Benjamin Franklin once wrote that "They who can give up essential liberty to obtain a little temporary safety, deserve neither liberty nor safety."  In the post 9/11 world, we have come dangerously close to doing just that.  In the name of fighting terrorism, we have allowed the US to slip closer and closer into a police state.  

What is perhaps most shocking is how much Americans voluntarily give up their privacy.  Social networks now know more about us than we do about ourselves.  As recent dust ups at Instagram show, these networks are chomping at the bit to use this data.  While some feign ignorance, it would be foolish to think that anything put online at this point can not be found and used by someone, yet millions of people continue to put sensitive information about themselves on the web everyday.  

The prioritizing of the second amendment over the fourth leads me to believe that freedom is not the issue most are concerned with.  Rather, people are more worried about someone taking their toys away.  If freedom was the issues, the same people arguing over gun rights would have been fighting warrantless wiretaps for years, and probably would have been a lot less supportive of President Bush.  Sadly, while the talk has been about gun control and the second amendment, our real freedoms have been slipped out the back door.  


Sat Dec 22, 2012 at 09:34 AM PST

A Sensible Approach To Gun Control

by merco

The recent shootings in Connecticut have reignited the gun control debate.  An issue that has been muted for much of the past decade is once again at the forefront of political chatter.  A week after the shootings, the nation's biggest gun lobby, the NRA, held a press conference in which they pushed armed guards at schools as the solution to the problem.  A gun lobby pushed for more guns.  Shocking.

We already know armed guards do not always work.  Columbine had armed guards.  The first step towards solving this problem is admitting that we can not completely solve the problem.  Bad people will always find ways to cause harm.  Our best bet is to try and limit the damage.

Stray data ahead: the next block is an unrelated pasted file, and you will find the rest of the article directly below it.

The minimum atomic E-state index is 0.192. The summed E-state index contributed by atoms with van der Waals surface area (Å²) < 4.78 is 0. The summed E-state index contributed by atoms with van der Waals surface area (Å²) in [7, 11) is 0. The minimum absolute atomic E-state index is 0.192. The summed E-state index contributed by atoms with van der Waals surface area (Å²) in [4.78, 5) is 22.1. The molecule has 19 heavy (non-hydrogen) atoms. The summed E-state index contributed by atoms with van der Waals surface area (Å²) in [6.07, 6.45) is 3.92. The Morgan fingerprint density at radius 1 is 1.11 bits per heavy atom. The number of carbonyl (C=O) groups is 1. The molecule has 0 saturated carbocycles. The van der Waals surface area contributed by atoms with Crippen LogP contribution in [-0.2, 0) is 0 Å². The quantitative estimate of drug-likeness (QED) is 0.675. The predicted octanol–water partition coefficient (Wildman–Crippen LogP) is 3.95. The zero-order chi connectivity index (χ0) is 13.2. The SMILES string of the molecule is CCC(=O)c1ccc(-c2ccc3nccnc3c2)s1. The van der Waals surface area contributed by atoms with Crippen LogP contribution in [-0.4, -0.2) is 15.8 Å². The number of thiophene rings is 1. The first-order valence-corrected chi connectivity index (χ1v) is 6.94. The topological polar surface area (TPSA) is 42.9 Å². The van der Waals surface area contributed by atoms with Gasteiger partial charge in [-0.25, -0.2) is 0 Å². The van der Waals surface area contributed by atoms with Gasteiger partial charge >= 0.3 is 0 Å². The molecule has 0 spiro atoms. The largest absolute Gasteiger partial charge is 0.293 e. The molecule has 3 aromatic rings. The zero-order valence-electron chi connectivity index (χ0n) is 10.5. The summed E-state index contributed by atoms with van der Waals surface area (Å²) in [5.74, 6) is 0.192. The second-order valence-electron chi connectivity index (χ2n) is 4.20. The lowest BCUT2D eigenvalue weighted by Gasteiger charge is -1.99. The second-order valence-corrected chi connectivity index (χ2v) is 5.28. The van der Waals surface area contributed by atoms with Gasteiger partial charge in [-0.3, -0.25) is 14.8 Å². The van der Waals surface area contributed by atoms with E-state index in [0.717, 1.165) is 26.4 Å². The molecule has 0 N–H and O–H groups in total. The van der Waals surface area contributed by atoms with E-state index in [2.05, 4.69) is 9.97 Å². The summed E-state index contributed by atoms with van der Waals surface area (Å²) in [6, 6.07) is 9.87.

The most talked about method of preventing tragedies like those in Sandy Hook is bring back the assault weapons ban.  While it would be a good start, a ban on assault rifles would not solve the problem.  The ban does nothing for the millions of assault weapons that are already on the streets.  A better solution is to regulate assault weapons like we regulate machine guns.  

Machine guns can be purchased in certain situations, but doing so requires jumping through a lot of hoops.  In order to preserve the rights of collectors, that is how assault weapons should be regulated.  Such restrictions also strictly prohibit the sale or transfer of weapons between people.  While transactions would still go on under the table, these restrictions would severely slow the flow of weapons.  The same restrictions should apply to large clips.  

As we attempt to come to grips with our gun obsessed culture, we must realize that more than just gun rights are at stake here.  Those pushing for outright gun bans must realize the danger in pushing that agenda.  The right to bear arms is a right enshrined in the Bill of Rights.  Do we really want to set the precedent of taking away some of our basic rights?  The Patriot Act has already crossed that line a time or two, as has the recent NDAA.  We should not be in the business of giving away our rights so easily.

On the flip side, gun advocates must accept the difference between gun regulation and banning guns outright.  As a society, we accept the regulation of machine guns.  We also accept that it is illegal to manufacture plastic guns.  Adding assault weapons to that list is not a stretch.  

Those who argue they need those weapons to fight a tyrannical government are delusional.  If the US military ever cracked down on its own population, an AR-15 would be of little use.  With drones and cruise missiles, the US military can suppress a target without putting a boot on the ground.  One can not fight these forces with assault rifles.  

These sensible reforms, coupled with a campaign to raise awareness of mental health issues, could go a long way towards preventing tragedies like those in Newtown.  The terrible nature of this recent tragedy may be the last straw that ignites change.  A newly elected President Obama, with no more elections before him, has a chance to push for real change.  After four years of ignoring the issue, the time is now.